In Scotland, found the fossil of the oldest millipedes in the world – it is 425 million years old. According to scientists from the University of Texas at Austin, this is the oldest arthropod found on Earth. Research results are published in the journal Historical Biology.
The centipede fossil, which is 425 million years old, has been found on the Scottish island of Kerrera. The find provides new data on the origin and development of insects and plants. Now it became clear that they evolved much faster than some scientists thought. The transition from local communities to complex forest ecosystems took place in just 40 million years.
“It’s a big leap from these tiny“ guys ”to very complex forest communities, and it didn’t take that long,” says Michael Brookfield, a fellow at Jackson’s School of Geophysical Research at Austin University. “It seems that the rapid course of evolution first started from the mountain valleys, then descended to the lowlands, after which it already spread throughout the world”.
True, the centipede age from Scotland turned out to be 75 million years less than the age that scientists assigned to it using the molecular clock dating method.
Molecular clocks are a method of dating phylogenetic events (discrepancies between species or other taxa), based on the hypothesis that evolutionarily significant changes in monomers in biomolecules occur at an almost constant rate. Typically, nucleotide sequences of DNA and amino acid sequences of proteins are used for such calculations. The speed of mutations can be uneven and varies for different species, because of which the method gives only approximate results.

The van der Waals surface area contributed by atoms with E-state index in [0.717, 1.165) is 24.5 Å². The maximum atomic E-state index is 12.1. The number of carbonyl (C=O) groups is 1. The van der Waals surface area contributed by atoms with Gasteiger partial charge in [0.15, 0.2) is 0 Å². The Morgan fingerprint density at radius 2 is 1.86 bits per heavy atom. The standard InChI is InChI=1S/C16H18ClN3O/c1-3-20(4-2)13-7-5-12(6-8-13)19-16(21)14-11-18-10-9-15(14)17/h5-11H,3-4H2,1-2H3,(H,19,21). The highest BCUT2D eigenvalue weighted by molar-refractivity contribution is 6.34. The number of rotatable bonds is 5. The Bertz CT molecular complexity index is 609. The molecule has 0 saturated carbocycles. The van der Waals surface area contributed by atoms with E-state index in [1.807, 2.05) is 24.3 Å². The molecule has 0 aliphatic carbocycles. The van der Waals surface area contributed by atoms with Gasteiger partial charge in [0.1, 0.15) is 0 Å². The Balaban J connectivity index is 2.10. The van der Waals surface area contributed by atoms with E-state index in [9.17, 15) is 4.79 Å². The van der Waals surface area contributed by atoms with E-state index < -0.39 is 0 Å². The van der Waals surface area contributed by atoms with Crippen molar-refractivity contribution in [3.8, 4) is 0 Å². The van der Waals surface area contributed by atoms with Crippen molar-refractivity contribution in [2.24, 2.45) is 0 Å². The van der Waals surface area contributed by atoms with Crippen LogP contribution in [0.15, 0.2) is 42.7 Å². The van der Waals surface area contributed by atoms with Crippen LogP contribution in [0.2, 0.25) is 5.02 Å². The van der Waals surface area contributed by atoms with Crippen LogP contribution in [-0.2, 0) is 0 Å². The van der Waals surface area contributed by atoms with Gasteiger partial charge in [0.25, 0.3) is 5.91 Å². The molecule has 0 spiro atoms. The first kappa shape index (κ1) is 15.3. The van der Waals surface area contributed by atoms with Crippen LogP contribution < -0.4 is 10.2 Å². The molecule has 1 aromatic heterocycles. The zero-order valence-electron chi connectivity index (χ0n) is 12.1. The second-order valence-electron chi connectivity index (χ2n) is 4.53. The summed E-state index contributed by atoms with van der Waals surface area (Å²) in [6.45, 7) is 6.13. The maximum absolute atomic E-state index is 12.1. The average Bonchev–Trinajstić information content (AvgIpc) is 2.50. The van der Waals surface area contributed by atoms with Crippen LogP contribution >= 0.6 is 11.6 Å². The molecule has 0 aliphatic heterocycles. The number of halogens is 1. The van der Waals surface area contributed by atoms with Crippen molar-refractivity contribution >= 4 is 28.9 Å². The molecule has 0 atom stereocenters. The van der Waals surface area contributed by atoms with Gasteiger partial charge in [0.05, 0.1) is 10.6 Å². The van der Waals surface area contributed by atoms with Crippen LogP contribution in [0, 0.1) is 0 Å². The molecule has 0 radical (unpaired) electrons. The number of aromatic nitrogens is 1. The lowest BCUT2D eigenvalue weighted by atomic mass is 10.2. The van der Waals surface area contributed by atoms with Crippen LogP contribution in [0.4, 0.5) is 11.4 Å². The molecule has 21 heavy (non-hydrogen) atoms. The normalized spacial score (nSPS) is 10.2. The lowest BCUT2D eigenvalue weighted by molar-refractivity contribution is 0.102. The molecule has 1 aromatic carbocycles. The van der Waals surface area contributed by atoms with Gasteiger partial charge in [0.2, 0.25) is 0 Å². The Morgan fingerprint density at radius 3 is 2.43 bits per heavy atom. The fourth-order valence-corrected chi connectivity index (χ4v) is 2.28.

Also in Scotland, a fossil of an ancient stem plant was discovered, whose age was also 425 million years (it is also 75 million years younger than the estimated age by the molecular clock method).
It is possible that there are older fossils of both beetles and plants. But, according to Brookfield, the fact that they were not found may indicate that the ancient millipedes and fossils of plants found in Scotland are the oldest specimens.
If this is the case, it also means that both insects and plants developed much faster than the molecular clock based timeline shows. Abundant insect deposits are only 20 million years younger than fossils. And 40 million years later, the first evidence appeared of thriving forest communities filled with spiders, insects, and tall trees.
To date, the samples, the technique of extracting zircons from ash mountain sediment was used.